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An interesting year

11 October 2004 Angelo Coppola

The key achievements of the Competition Commission include the finalization and resolution of major, precedent-setting cases.

Adv Menzi Simelane, Commissioner of the Competition Commission, said that through public and visible settlement of such high profile cases, the legitimacy of the law is established and punishment in the form of substantial fines becomes a real deterrent to would-be transgressors.

Key successes were the settlement agreements reached in December 2003 with Boehringer Ingelheim (BI) and GlaxoSmithKline (GSK) pertaining to anti-retrovirals (ARVs). 

From the investigation into the complaint filed by Ms Hazel Tau and others, the Commission concluded that GSK and BI had abused their dominant positions in their respective ARV markets.

This resulted in GSK and BI agreeing to issue a total of seven voluntary licences to generic manufacturers. “We are already seeing the spin-offs since more licences have been issued, including the one to Thembalami, an empowerment pharmaceutical company’, remarked Simelane.

Another settlement agreement was reached with International Health Distributors (IHD) and certain pharmaceutical drug manufacturers, in terms of which the parties agreed to pay a settlement fee of R20m, the highest yet in South Africa.

The Commission furthermore concluded consent orders with the South African Medical Association (SAMA) and the Hospital Association of South Africa (HASA).

In terms of the consent orders, HASA agreed to pay an administrative penalty of R4, 5 million, while SAMA agreed to pay R900, 000.

The Commission has again seen an increase in the mergers filed, and has received 284 merger notifications. The number of intermediate mergers increased by approximately 54% from 138 the previous year, to 213 during 2003/04. Of the total number of mergers finalised, 37 were viewed favourably on public interest grounds. 

That is, they had a positive effect on previously disadvantaged individuals and/or small and medium enterprises, enabling BEE firms to become more competitive.

This represents a 61% increase when compared to the 23 cases lodged in the previous financial year. This could be attributed to the introduction of industry charters in various industries.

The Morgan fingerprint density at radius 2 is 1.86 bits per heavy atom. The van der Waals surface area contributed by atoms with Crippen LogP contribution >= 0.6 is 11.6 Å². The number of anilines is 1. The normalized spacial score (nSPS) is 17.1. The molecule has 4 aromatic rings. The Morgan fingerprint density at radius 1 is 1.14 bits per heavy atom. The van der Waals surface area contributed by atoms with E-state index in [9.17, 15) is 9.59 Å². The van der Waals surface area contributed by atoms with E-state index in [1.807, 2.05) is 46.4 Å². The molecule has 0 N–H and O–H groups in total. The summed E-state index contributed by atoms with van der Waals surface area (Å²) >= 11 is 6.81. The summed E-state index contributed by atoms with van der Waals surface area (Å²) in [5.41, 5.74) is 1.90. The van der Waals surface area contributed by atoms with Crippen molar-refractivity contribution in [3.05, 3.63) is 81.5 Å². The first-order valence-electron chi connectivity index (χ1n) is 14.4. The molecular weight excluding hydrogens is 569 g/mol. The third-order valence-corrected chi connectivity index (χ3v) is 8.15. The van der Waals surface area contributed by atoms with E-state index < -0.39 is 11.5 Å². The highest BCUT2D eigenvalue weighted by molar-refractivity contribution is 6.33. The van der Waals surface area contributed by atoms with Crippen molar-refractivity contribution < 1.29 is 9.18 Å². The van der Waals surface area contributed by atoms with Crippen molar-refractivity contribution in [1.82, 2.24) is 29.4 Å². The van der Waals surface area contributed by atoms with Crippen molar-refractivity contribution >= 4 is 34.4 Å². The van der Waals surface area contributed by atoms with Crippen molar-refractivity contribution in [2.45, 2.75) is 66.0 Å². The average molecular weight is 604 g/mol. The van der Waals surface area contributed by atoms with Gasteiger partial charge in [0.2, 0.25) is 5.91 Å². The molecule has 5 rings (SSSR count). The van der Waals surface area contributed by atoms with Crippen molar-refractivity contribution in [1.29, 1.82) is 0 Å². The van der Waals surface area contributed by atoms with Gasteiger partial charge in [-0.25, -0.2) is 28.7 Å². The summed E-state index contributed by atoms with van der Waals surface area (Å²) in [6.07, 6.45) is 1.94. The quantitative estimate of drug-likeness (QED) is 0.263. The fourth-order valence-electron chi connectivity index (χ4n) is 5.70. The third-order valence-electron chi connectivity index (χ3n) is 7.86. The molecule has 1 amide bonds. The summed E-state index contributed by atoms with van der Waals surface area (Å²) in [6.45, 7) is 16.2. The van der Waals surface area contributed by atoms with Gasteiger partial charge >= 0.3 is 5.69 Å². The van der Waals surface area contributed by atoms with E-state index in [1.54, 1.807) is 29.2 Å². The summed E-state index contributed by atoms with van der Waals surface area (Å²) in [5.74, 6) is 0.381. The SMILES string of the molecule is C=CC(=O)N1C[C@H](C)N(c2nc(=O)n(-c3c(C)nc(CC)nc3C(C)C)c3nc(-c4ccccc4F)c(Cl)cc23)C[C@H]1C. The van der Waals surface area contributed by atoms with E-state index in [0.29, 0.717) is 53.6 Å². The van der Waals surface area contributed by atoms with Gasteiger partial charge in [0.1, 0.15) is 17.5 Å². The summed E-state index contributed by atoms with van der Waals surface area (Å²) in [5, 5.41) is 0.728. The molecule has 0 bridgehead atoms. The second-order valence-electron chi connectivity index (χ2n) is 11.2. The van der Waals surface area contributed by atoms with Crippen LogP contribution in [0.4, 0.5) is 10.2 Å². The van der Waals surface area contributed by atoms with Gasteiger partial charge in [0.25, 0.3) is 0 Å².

The Commission received 94 complaints relating to alleged anticompetitive practices and initiated one investigation.

Therefore 141 cases were under investigation for this year, with other cases carried over from the previous financial year. The highest number of complaints has arisen in the healthcare sector, which resulted in settlement agreements reached with BI, GSK, IHD and the consent orders concluded with HASA and SAMA.

Eighty-nine (89) cases were non-referred on the basis that they were not competition issues, but largely contractual disputes that can be addressed through other mechanisms.

The Commission issues advisory opinions on request to assist firms in complying fully with the requirements of the Act.

This year the Commission received a total of 61 requests for advisory opinions, most of which related to transactions in the financial services (18) sectors, ICT (12) and the mining (6). 48 of the advisory opinions were on mergers and acquisitions and 12 in regard to prohibited practices.

The high number of opinions requested on mergers may be indicative that merger activity in the country is not likely to decrease.

The Commission also noted from the opinions requested, that while merger activity over the past two years highlights prevalence of BEE deals, there is little use of law firms / or advisory firms controlled or owned by the previously disadvantaged individuals in requests for advisory opinions or merger filings.

Only 2 out of 61 opinions were requested by HDI controlled or BEE law firms this year.

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